I do not necessarily have movement practices in mind as I write this, but I think they would be a little wild and not systemic, hard to fix or define. Perhaps this is why I have found this reflection so difficult to write–the topic is something I am barely beginning to explore and resists clarity and explanation. As I have attempted to write about movement towards the feral I have found I have more questions to ask than information to articulate. How can rewilding inspire how humans think of and act in the world- just as we might speak of cultivating mindfulness, could we engage wildness to better understand and respect “environment?” Could this not only change how we move and exist in our human worlds, but also build a greater recognition and respect for that which is beyond human realm and control?
My use of the term rewilding is an attempt to connect, engage, and fantasize across discipline and distinction. Movement towards the feral embraces wildness as well as a certain fantasy. It also resists definition and certitude. However, there is something there about shifting and moving. I notice a shift in awareness and consciousness through the embodied experiences of dancing and moving. I would like to believe movement practices that emphasize receptivity to the environment might shift how we function as individuals and parts in a larger ecosystem.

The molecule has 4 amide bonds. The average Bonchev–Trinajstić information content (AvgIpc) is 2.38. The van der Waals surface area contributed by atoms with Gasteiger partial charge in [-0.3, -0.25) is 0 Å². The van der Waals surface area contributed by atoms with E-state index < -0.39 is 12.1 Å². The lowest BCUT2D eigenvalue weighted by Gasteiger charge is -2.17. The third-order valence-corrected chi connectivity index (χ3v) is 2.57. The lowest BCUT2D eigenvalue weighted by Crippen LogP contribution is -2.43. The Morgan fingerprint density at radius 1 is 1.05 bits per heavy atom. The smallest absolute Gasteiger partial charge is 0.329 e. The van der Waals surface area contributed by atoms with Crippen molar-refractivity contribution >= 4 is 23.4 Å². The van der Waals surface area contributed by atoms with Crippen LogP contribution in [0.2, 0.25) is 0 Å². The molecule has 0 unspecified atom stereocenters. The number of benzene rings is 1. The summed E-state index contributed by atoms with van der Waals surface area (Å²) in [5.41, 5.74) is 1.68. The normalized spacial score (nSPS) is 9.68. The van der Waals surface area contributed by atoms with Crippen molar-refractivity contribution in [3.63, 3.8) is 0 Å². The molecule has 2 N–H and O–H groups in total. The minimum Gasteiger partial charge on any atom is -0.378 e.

Soule, Michael, and Noss, Reed. “Rewilding and Biodiversity.” Wild Earth. Fall, 1998.
Brianna Skellie is a teacher, student, performer and choreographer. She is a founding member of SALTA, a collective of dancers who curate performance in Oakland, CA. SALTA, as a part of OMNIdance, will be opening a dance and performance space in Oakland in October, 2014. Brianna is currently pursuing her MFA in the Critical Dance Studies department at UC, Riverside.
Boris Torres New Work
Boris Torres is New York based artist, originally from Ecuador. His work has been exhibited internationally, at the Veneklasen/Werner Gallery in Berlin, La Petite Mort Gallery Gallery in Canada, La Naranjilla Mecánica in Quito, Ecuador, Bowman Bloom Gallery, Parlor Projects, Art in General, Center for Book Arts, LGBT Community Center, and Dumbo Arts Center in NYC. He received an MFA from Brooklyn College where he has also taught undergraduate painting.